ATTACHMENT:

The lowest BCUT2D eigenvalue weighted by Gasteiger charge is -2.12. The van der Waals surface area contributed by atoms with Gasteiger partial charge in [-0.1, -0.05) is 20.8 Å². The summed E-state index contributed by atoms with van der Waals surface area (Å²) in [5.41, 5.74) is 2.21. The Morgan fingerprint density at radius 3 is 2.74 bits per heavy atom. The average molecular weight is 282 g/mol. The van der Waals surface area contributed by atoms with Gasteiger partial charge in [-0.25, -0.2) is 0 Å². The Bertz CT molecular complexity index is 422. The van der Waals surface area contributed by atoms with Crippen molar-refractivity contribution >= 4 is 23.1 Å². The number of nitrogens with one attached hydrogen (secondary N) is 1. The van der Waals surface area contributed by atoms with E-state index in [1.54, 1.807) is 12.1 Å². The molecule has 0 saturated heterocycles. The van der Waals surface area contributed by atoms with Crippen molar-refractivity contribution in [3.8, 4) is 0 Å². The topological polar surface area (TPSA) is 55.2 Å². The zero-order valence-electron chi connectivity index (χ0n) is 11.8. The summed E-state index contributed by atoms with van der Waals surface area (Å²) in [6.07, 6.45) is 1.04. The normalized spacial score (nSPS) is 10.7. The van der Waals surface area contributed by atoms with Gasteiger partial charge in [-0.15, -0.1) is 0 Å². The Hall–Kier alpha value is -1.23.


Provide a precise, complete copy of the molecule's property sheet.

The lowest BCUT2D eigenvalue weighted by Gasteiger charge is -2.12. The van der Waals surface area contributed by atoms with Gasteiger partial charge in [-0.1, -0.05) is 20.8 Å². The summed E-state index contributed by atoms with van der Waals surface area (Å²) in [5.41, 5.74) is 2.21. The Morgan fingerprint density at radius 3 is 2.74 bits per heavy atom. The average molecular weight is 282 g/mol. The van der Waals surface area contributed by atoms with Gasteiger partial charge in [-0.25, -0.2) is 0 Å². The Bertz CT molecular complexity index is 422. The van der Waals surface area contributed by atoms with Crippen molar-refractivity contribution >= 4 is 23.1 Å². The number of nitrogens with one attached hydrogen (secondary N) is 1. The van der Waals surface area contributed by atoms with E-state index in [1.54, 1.807) is 12.1 Å². The molecule has 0 saturated heterocycles. The van der Waals surface area contributed by atoms with Crippen molar-refractivity contribution in [3.8, 4) is 0 Å². The topological polar surface area (TPSA) is 55.2 Å². The zero-order valence-electron chi connectivity index (χ0n) is 11.8. The summed E-state index contributed by atoms with van der Waals surface area (Å²) in [6.07, 6.45) is 1.04. The normalized spacial score (nSPS) is 10.7. The van der Waals surface area contributed by atoms with Gasteiger partial charge in [-0.15, -0.1) is 0 Å². The Hall–Kier alpha value is -1.23.